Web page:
One day a month, Rev. Robert Turner lugs his hulking 6-foot-6 frame 40 miles from Baltimore to Washington, D.C., to raise awareness about H.B. 40, a bill in Congress that would establish a commission to study reparations and consider a national apology for slavery.

Turner makes the journey by foot, rain or shine, carrying 400 roses to represent the 400 years that Black people were enslaved in America. He then delivers the bouquet to the gates of The White House.

“I take this to the leader of this country’s residence,” explained Turner, the pastor of Empowerment Temple in Baltimore. “By the end, my feet hurt. My legs hurt. But I get inspired by our ancestors — people like Harriet Tubman, who did this hundreds of times. This is nothing compared to slaves getting chased [barefoot]. They traveled further with a lot more stress.”

Pastor Robert Turner of Empowerment Temple begins his monthly walk from Baltimore to the White House to raise awareness for reparations on Oct. 9, 2023. (Kaitlin Newman/The Baltimore Banner)

The question of reparations is one that evokes pain for many. It’s also is about nuance, historical accuracy and confusion, and remains a contentious debate in this country and in Maryland.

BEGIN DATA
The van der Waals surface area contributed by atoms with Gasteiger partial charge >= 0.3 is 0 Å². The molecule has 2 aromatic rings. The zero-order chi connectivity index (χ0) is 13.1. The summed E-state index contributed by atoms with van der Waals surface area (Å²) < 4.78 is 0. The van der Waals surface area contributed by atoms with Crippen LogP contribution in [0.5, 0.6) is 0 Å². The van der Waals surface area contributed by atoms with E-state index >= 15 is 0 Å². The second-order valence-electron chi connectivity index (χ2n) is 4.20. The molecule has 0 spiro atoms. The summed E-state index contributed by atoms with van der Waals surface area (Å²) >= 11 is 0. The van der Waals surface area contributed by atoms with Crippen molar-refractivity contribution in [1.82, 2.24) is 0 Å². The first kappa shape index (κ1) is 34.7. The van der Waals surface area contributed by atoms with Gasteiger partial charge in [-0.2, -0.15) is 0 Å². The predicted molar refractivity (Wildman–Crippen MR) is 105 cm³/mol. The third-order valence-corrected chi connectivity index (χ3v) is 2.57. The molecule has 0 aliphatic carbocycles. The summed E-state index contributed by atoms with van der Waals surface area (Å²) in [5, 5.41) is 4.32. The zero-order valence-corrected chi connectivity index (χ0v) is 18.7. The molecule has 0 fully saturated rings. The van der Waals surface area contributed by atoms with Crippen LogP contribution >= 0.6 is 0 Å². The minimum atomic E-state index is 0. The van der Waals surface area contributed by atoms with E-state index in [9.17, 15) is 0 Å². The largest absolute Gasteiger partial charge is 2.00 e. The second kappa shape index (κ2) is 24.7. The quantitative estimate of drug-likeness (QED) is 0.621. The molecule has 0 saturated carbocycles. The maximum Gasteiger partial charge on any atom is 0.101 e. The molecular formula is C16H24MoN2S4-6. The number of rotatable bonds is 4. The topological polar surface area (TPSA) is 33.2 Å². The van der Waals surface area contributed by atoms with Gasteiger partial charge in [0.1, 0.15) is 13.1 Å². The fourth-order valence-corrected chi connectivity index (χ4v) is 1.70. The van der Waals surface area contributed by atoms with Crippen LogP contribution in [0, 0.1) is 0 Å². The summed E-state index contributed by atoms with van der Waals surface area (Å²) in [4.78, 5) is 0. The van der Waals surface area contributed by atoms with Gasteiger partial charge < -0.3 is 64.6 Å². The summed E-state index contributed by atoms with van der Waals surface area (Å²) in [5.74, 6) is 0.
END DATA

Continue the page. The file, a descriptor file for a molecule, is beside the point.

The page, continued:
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In the three years since the police killing of George Floyd spurred a national reckoning over race, a small number of state and local governments have taken up the thorny question of whether to provide reparations to Black Americans — and if so, how.

With federal legislation on the matter long stalled in Congress, some advocates are pressing for statewide action. They believe the election of Democratic Gov. Wes Moore last year provides the best opportunity in years to make progress in Annapolis.

State Del. Aletheia McCaskill said she plans to reintroduce Maryland HB 875, which would establish a Maryland Reparations Commission. That bill was withdrawn in March.

“Although I believe it should be codified at the national level, we here in Maryland should do more than give an apology,” she said. “I believe the reparations should be in the form of education and housing. Both should start with private investing and the banking institutions.”

Todd Eberly, a professor of political science and public policy at St. Mary’s College of Maryland, said that given the state’s racial makeup and history of slavery, “it is going to be more receptive” than many states to the idea.